Unfortunately, these additional notes not only reduce the total number of articles that can be downloaded — the iPod only supports a maximum of 1,000 notes, and longer articles take up more than one — so the value of Wikipod is inherently limited by Apple’s own iPod. Don’t expect to download the whole of Wikipedia any time soon.
In addition, the need to split articles between multiple notes can make browsing harder than need be. Each additional file is labelled with the “Z” prefix, dropping it back to the bottom of the list, but unfortunately they’re still visible to the user. It allows a certain degree of freedom, in that users can skip to certain sections of an article if they so wish, but it also introduces quite a lot of clutter.
Finally, wikilanguage sucks hard, as Kelly Martin explained in a recent episode of Wikipedia Weekly. It’s extremely difficult to build a decent parser for the language, and it shows in Wikipod: it doesn’t handle tables nicely at all. The simple table on iPodLinux doesn’t display properly at all due in part to the lack of images in Wikipod articles, but mostly because it simply doesn’t understand the language well enough. This would be an enormous challenge to get around, especially in the confines of the tiny screen of an iPod, so I don’t pass any blame on the Matt for this failing to work — it’s just a pity to see.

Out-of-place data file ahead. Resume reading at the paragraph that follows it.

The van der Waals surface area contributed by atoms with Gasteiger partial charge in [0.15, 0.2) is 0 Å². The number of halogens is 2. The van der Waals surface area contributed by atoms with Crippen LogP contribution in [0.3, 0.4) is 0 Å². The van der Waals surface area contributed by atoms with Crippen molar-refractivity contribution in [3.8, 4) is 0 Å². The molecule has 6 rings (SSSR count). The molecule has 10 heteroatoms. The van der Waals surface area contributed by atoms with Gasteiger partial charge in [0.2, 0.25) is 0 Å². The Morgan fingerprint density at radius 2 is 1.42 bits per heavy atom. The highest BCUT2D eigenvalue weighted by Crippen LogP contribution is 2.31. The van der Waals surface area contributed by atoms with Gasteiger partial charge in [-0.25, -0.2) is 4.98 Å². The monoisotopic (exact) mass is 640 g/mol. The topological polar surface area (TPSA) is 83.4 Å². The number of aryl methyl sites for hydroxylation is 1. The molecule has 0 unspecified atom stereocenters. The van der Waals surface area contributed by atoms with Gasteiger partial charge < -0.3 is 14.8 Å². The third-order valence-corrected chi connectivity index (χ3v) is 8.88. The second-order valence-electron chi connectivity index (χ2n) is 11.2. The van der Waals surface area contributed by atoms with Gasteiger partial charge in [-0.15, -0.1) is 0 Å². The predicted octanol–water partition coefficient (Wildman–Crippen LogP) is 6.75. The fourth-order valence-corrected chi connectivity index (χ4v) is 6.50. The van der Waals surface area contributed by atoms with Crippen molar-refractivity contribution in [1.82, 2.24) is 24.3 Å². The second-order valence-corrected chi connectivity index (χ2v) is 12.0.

Wikipod is a very impressive script, seeking to achieve what other projects have been working towards for a long time: offline Wikipedia content. We spoke with Martin Walker about Wikipedia 0.5, which seeks to produce a CD version of Wikipedia, but Matt took the different approach of allowing users to determine the files the script downloads. In this respect, it differs from alternatives like TomeRaider and Webaroo, which allow users to download pre-packaged content from any of a number of websites. It’s a custom version of those, if you like, and the first for the iPod.
Obviously, the software has its limitations. It’s slow on both the computer and the iPod, it’s sometimes difficult to use, and its utility is confined by the maximum possible number of notes imposed by Apple. But despite these faults, it’s an effective and well-implemented means of carrying up to 1,000 articles in your pocket, which I’ll be grateful for in the future. If Apple ever lifts the 1,000 article limit, this really would be formidable.
I have modified Wikipod to address the problem of not giving the user feedback while articles are being downloaded. This raises the script to version 1.6 — I’ve emailed Matt about the change, too. My own version can be found here